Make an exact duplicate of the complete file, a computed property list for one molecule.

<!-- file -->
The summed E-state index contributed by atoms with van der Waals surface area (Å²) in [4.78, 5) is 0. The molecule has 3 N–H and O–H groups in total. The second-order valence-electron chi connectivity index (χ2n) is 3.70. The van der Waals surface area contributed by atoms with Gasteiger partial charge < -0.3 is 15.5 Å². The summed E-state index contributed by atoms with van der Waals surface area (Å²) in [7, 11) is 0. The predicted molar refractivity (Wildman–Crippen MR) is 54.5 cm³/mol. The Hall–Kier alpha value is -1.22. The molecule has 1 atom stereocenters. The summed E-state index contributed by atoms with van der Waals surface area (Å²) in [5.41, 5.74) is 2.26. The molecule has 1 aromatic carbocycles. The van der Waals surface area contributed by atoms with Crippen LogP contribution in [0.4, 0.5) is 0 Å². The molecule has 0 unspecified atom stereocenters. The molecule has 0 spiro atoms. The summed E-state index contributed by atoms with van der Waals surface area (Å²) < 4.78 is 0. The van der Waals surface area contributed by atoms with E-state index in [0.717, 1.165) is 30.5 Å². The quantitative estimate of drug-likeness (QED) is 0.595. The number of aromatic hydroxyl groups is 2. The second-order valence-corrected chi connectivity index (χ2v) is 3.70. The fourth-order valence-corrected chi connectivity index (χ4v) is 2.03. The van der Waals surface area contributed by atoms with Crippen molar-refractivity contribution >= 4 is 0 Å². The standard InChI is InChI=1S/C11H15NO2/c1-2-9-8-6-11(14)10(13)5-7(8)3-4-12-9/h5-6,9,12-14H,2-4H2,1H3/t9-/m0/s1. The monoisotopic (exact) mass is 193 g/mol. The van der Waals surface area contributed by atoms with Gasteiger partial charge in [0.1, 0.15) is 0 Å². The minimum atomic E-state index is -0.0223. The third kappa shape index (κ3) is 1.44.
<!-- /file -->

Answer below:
The summed E-state index contributed by atoms with van der Waals surface area (Å²) in [4.78, 5) is 0. The molecule has 3 N–H and O–H groups in total. The second-order valence-electron chi connectivity index (χ2n) is 3.70. The van der Waals surface area contributed by atoms with Gasteiger partial charge < -0.3 is 15.5 Å². The summed E-state index contributed by atoms with van der Waals surface area (Å²) in [7, 11) is 0. The predicted molar refractivity (Wildman–Crippen MR) is 54.5 cm³/mol. The Hall–Kier alpha value is -1.22. The molecule has 1 atom stereocenters. The summed E-state index contributed by atoms with van der Waals surface area (Å²) in [5.41, 5.74) is 2.26. The molecule has 1 aromatic carbocycles. The van der Waals surface area contributed by atoms with Crippen LogP contribution in [0.4, 0.5) is 0 Å². The molecule has 0 unspecified atom stereocenters. The molecule has 0 spiro atoms. The summed E-state index contributed by atoms with van der Waals surface area (Å²) < 4.78 is 0. The van der Waals surface area contributed by atoms with E-state index in [0.717, 1.165) is 30.5 Å². The quantitative estimate of drug-likeness (QED) is 0.595. The number of aromatic hydroxyl groups is 2. The second-order valence-corrected chi connectivity index (χ2v) is 3.70. The fourth-order valence-corrected chi connectivity index (χ4v) is 2.03. The van der Waals surface area contributed by atoms with Crippen molar-refractivity contribution >= 4 is 0 Å². The standard InChI is InChI=1S/C11H15NO2/c1-2-9-8-6-11(14)10(13)5-7(8)3-4-12-9/h5-6,9,12-14H,2-4H2,1H3/t9-/m0/s1. The monoisotopic (exact) mass is 193 g/mol. The van der Waals surface area contributed by atoms with Gasteiger partial charge in [0.1, 0.15) is 0 Å². The minimum atomic E-state index is -0.0223. The third kappa shape index (κ3) is 1.44.